Hydrocephalus due to congenital stenosis of aqueduct of sylvius

HSAS, Bickers-Adams syndrome, X-linked HSAS, X-linked acqueductal stenosis, X-linked hydrocephalus, X-linked hydrocephalus with stenosis of aqueduct of Sylvius

Overview

Type of disease: Rare conditions

Hydrocephalus due to congenital stenosis of aqueduct of sylvius is a disorder that occurs before birth. It is a specific form of L1 Syndrome, which is known for buildup of cerebrospinal fluid in the brain, intellectual disability, uncontrollable leg movements, and thumbs bent back toward the top of the hand/wrist. Hydrocephalus due to congenital stenosis of aqueduct of sylvius involves all of these symptoms, but the name specifies the location of the cerebrospinal fluid buildup. This buildup is located in the aqueduct of sylvius, which connects different structures in the brain that carry cerebrospinal fluid.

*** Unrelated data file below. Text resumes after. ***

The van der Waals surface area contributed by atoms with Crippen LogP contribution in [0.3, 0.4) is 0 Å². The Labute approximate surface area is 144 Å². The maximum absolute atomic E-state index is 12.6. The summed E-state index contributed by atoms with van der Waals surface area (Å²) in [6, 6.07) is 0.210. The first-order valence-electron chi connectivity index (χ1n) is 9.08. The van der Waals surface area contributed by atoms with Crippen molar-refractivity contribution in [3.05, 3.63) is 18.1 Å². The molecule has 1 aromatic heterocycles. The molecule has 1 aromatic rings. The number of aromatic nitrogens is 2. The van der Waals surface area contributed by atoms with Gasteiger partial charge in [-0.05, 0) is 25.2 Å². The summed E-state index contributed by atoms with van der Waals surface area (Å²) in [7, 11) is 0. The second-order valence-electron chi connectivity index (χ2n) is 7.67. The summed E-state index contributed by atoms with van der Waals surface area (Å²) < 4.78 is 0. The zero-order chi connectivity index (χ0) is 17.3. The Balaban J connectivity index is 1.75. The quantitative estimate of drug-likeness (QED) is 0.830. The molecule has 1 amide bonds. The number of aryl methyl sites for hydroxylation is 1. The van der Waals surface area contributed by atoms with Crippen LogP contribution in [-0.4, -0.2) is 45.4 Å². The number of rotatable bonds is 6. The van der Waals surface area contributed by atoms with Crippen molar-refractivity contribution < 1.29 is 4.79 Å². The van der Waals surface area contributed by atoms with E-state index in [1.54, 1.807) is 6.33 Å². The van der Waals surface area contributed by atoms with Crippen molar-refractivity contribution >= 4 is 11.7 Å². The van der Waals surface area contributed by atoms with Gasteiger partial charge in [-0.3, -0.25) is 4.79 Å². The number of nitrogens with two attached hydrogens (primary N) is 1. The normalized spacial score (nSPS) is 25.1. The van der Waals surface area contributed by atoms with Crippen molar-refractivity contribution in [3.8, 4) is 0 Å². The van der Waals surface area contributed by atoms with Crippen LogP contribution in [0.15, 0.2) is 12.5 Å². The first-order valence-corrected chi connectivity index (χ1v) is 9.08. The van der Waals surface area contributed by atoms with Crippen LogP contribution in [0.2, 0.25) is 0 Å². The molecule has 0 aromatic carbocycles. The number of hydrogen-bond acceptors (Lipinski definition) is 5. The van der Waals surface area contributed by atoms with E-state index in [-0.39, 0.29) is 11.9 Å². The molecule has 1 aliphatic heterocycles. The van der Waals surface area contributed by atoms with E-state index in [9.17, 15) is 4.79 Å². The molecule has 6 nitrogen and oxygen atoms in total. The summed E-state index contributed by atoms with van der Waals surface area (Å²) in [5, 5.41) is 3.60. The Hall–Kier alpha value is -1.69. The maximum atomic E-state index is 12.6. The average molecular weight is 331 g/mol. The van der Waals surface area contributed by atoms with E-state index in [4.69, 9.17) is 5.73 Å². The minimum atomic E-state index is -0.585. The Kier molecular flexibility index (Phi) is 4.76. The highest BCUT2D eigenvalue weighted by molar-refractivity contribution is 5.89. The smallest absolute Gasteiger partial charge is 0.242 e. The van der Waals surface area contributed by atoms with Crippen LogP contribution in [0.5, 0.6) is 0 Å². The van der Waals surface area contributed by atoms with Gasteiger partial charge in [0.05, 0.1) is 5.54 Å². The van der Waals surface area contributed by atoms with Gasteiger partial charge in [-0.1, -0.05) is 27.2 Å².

Diagnosis of hydrocephalus due to congenital stenosis of aqueduct of sylvius requires brain imaging, or ultrasounds if a baby is still in the mother’s womb. Brain imaging is typically suggested if the head is abnormally large. These symptoms can become more severe and noticed at any age. Treatment for hydrocephalus due to congenital stenosis of aqueduct of sylvius often includes shunting, or directing the path of the cerebrospinal fluid away from the brain. If you or a family member has been diagnosed with hydrocephalus due to congenital stenosis of aqueduct of sylvius, talk with your doctor about the most current treatment options as well as signs that you may need immediate medical attention.

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